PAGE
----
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*All images are public domain images, unless marked with a Blooming Spiders URL stamp*

Dear Uterus: You Are a Murderous Bastard

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In my head, murderous bastard just isn’t right. I mean, certainly there are more eloquent ways to express my hatred of your serial killing, your incompetence when nurturing a fertilized ovum, and your obvious disdain for human life. But nothing comes, so murderous bastard it is.

In days past, I looked down at women who were in the place I now find myself. I thought how very sad it must be to be them. How very unfortunate not to make lemonade out of the lemons so viciously hurled at us in the forms of infertility, miscarriage and neonatal death. But today I think lemonade is overrated. And anger? It’s pretty liberating.

I’ve always been the one who sought out the right thing and hiked the high road. And I’ve prided myself on the fact that even in the most soul searing of circumstances, I haven’t lost my shit. I guess I thought that keeping myself together meant success, but what it really meant was an excuse not to feel as deeply as one needs in order to heal. Because something happens when a thing or person is broken, there are shards that go missing which forever change the shape of the traumatized vessel. And you realize, then and there, that wholeness takes on an entirely different meaning.

You, dear uterus, have one job to do in your miserable, pear-shaped life and that is to oversee the development of an embryo and fetus. Sadly, you have failed three heartbreaking times. In any other circumstance, you would have received a sincere come to Jesus, been put on leave, or been relieved of your duties. Because obviously, if you can’t perform, what are you really worth? But I held on, hoping you’d redeem yourself. Hoping that I wouldn’t have to hate you the way I have and do now.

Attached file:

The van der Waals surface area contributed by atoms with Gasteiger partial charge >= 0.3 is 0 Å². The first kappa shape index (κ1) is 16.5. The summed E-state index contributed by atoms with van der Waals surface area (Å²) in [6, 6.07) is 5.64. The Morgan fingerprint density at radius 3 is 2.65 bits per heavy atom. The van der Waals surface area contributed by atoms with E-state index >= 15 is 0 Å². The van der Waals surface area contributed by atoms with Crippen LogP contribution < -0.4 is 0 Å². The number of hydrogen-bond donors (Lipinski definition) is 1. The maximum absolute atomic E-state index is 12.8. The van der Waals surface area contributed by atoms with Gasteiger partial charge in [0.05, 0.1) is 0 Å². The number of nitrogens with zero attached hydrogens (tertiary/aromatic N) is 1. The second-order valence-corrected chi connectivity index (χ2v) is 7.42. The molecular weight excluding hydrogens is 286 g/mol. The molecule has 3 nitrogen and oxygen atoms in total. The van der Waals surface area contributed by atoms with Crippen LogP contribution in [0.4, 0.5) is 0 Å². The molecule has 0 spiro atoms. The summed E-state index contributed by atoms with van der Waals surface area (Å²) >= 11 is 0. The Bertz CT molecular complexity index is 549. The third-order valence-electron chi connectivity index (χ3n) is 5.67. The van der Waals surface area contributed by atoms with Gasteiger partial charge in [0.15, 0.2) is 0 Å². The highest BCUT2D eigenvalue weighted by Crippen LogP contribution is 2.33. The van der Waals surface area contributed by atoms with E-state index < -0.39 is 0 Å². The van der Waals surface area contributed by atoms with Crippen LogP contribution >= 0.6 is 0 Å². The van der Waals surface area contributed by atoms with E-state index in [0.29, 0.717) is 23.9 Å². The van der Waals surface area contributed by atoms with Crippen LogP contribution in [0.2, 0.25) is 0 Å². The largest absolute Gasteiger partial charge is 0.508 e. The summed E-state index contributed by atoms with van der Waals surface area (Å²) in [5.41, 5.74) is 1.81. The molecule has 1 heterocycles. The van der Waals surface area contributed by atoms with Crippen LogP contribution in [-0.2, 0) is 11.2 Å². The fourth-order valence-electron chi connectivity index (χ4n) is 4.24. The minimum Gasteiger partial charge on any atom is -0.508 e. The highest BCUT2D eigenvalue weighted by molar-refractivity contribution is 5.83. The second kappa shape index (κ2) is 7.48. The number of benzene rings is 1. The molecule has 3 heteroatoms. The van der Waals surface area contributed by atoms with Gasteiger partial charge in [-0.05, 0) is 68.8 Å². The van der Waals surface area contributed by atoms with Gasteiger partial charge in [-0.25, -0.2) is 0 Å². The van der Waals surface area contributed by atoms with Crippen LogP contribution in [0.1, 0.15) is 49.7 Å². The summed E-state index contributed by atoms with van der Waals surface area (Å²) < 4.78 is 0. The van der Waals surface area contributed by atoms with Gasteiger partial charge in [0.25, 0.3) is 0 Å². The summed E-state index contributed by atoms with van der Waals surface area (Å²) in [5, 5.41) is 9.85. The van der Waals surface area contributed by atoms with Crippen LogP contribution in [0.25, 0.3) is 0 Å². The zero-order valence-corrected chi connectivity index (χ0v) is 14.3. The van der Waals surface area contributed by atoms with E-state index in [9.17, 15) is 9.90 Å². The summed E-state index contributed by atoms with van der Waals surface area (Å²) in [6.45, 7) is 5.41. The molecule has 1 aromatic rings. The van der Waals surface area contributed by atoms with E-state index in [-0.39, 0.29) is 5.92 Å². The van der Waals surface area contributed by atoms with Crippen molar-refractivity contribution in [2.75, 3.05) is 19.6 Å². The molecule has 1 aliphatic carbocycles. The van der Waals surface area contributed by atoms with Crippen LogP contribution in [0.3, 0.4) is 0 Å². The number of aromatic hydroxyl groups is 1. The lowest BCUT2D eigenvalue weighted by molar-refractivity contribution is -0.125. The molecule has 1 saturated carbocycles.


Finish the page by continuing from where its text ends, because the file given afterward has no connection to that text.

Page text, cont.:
After baby loss number 3, I sat as judge and jury. It would have been easy for me to give you death. I mean, you meet the basic requirements of a serial killer, don’t you: “someone who murders more than three victims one at a time in a relatively short interval”? I thought of what it’d be like to push the button that sent the needle into your arm. But drifting off to sleep never to wake was too good for you. You needed hard time. You needed to realize what your neglect caused. And who isn’t here because of it.

I was all too happy to lead you to the cell where you’d be left to think on your offenses. And when I locked you inside and swallowed the key I thought everything had been made right: you were where you should be and I had a second chance. What I didn’t realize was that since that day, I’ve been locked inside that cell with you. I’ve been my own prisoner. And I’ve been yours, as well.